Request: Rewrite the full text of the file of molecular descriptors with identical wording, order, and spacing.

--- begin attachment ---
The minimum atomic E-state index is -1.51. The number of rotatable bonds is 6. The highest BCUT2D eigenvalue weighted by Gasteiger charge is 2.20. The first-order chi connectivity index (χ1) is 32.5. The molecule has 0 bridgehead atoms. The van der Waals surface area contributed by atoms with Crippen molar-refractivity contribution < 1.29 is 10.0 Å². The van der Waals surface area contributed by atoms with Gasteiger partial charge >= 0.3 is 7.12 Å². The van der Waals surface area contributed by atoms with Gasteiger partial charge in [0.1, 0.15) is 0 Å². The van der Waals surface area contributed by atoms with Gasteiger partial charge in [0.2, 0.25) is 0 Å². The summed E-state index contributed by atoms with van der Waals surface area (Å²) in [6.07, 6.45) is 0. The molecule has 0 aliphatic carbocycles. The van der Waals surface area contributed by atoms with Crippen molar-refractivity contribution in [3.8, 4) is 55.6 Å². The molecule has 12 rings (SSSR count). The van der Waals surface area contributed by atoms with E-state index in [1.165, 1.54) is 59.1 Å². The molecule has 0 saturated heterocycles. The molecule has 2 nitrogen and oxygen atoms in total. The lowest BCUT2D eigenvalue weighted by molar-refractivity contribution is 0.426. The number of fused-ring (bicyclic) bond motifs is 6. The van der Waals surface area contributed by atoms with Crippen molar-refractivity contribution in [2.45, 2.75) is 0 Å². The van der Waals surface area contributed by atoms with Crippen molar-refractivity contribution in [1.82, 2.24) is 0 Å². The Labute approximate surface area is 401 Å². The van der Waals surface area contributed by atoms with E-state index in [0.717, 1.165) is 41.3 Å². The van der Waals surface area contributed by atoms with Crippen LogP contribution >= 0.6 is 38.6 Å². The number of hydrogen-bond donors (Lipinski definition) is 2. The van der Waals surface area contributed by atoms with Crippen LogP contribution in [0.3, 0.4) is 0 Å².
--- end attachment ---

The minimum atomic E-state index is -1.51. The number of rotatable bonds is 6. The highest BCUT2D eigenvalue weighted by Gasteiger charge is 2.20. The first-order chi connectivity index (χ1) is 32.5. The molecule has 0 bridgehead atoms. The van der Waals surface area contributed by atoms with Crippen molar-refractivity contribution < 1.29 is 10.0 Å². The van der Waals surface area contributed by atoms with Gasteiger partial charge >= 0.3 is 7.12 Å². The van der Waals surface area contributed by atoms with Gasteiger partial charge in [0.1, 0.15) is 0 Å². The van der Waals surface area contributed by atoms with Gasteiger partial charge in [0.2, 0.25) is 0 Å². The summed E-state index contributed by atoms with van der Waals surface area (Å²) in [6.07, 6.45) is 0. The molecule has 0 aliphatic carbocycles. The van der Waals surface area contributed by atoms with Crippen molar-refractivity contribution in [3.8, 4) is 55.6 Å². The molecule has 12 rings (SSSR count). The van der Waals surface area contributed by atoms with E-state index in [1.165, 1.54) is 59.1 Å². The molecule has 0 saturated heterocycles. The molecule has 2 nitrogen and oxygen atoms in total. The lowest BCUT2D eigenvalue weighted by molar-refractivity contribution is 0.426. The number of fused-ring (bicyclic) bond motifs is 6. The van der Waals surface area contributed by atoms with Crippen molar-refractivity contribution in [2.45, 2.75) is 0 Å². The van der Waals surface area contributed by atoms with Crippen molar-refractivity contribution in [1.82, 2.24) is 0 Å². The Labute approximate surface area is 401 Å². The van der Waals surface area contributed by atoms with E-state index in [0.717, 1.165) is 41.3 Å². The van der Waals surface area contributed by atoms with Crippen LogP contribution >= 0.6 is 38.6 Å². The number of hydrogen-bond donors (Lipinski definition) is 2. The van der Waals surface area contributed by atoms with Crippen LogP contribution in [0.3, 0.4) is 0 Å².